This is where trusting yourself comes in. If you can't trust yourself, who can you trust? Even if you follow all the supposed rules that you have read about, if you don't trust yourself, your writing will be weak and shaky. Do you really need to do something that breaks a rule, because you think it will make your story more powerful? Break that sucker.

Trust yourself.

Because you will never be as good at being your favorite author as that author is. But you can most definitely be the best at being yourself. And to do that, you will have to trust yourself.

It is not easy. I still struggle with it every day. It is especially difficult when you are editing something, and when a self-imposed deadline looms over your head like a Sword of Damocles, threatening a sense of failure.

I try to remind myself that there is no failure as long as I keep plugging away at my work, as long as I do not give up, as long as I do my best... long as I trust myself.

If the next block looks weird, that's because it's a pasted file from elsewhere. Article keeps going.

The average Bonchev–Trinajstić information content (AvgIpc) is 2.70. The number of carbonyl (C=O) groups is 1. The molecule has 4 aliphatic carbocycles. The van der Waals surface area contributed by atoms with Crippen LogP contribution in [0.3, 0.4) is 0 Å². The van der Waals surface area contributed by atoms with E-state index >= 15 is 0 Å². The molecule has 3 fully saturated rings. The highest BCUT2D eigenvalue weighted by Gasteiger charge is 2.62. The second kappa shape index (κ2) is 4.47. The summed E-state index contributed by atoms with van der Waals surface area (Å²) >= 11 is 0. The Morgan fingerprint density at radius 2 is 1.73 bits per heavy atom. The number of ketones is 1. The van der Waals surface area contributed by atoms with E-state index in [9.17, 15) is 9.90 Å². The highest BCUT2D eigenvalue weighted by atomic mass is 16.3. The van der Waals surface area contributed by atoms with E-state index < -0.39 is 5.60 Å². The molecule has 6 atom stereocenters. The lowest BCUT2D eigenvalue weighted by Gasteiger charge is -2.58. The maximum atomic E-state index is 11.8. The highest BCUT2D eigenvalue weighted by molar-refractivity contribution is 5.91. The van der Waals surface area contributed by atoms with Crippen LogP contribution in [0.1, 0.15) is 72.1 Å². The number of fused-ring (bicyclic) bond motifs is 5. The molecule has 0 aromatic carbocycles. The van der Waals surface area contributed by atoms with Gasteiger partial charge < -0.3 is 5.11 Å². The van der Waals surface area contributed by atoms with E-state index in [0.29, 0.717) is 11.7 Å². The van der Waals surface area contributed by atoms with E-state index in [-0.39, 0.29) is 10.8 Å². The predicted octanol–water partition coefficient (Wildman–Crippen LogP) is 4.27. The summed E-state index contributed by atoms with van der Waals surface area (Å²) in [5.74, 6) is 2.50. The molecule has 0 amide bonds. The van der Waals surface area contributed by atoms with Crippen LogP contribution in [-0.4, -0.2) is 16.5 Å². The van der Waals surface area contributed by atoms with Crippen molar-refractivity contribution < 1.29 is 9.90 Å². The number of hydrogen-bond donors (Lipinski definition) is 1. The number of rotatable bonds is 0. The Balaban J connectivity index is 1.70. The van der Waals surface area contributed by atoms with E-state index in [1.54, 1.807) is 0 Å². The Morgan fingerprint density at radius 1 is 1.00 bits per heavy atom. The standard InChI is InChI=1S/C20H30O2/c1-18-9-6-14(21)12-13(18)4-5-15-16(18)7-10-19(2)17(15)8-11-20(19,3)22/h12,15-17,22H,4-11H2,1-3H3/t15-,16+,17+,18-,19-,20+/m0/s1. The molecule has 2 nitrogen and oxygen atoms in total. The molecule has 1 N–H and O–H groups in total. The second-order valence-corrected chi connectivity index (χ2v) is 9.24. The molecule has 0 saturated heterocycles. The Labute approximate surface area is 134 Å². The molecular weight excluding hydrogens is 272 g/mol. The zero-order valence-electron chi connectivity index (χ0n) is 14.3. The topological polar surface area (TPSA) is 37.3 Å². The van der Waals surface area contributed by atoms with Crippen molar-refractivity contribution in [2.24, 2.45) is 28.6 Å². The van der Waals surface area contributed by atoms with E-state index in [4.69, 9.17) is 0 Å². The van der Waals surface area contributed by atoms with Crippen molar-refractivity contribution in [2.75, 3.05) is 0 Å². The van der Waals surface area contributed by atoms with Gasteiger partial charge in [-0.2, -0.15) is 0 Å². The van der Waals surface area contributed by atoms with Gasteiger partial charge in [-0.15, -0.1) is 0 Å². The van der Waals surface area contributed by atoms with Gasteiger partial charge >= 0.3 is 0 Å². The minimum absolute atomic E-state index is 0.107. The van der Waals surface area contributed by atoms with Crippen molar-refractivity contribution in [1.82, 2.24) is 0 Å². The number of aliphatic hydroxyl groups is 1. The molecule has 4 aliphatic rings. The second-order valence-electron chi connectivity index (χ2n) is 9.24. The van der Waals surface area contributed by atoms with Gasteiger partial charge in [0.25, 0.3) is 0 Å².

So keep the rules in mind--because rules are useful and will make your writing stronger--but remember to trust yourself, even if that means stepping outside of the rules.

That is the number one rule of writing.

Thursday, March 31, 2016

Four Acts, No Conflict?

So, today I learned all about Kishōtenketsu, which is a four-act story structure that does not rely on conflict for plot development.

SAY WHAT? No conflict? Surely this is blasphemy!

But it's not blasphemy, just culture shock. Kishōtenketsu is the product of Eastern thought, whereas my entire set of thought processes is a product of Western thought. So, it makes sense that I would be a little put off by the notion.

I guess, to be more accurate, I should say that today I re-learned all about Kishōtenketsu. In my Classical World Literature class in college, we did discuss and and read several examples of it, then all sat around and argued whether or not they actually did or did not have conflict in them. Ah, good times.

Anyway, check out this article by

Be sure to read all of the links that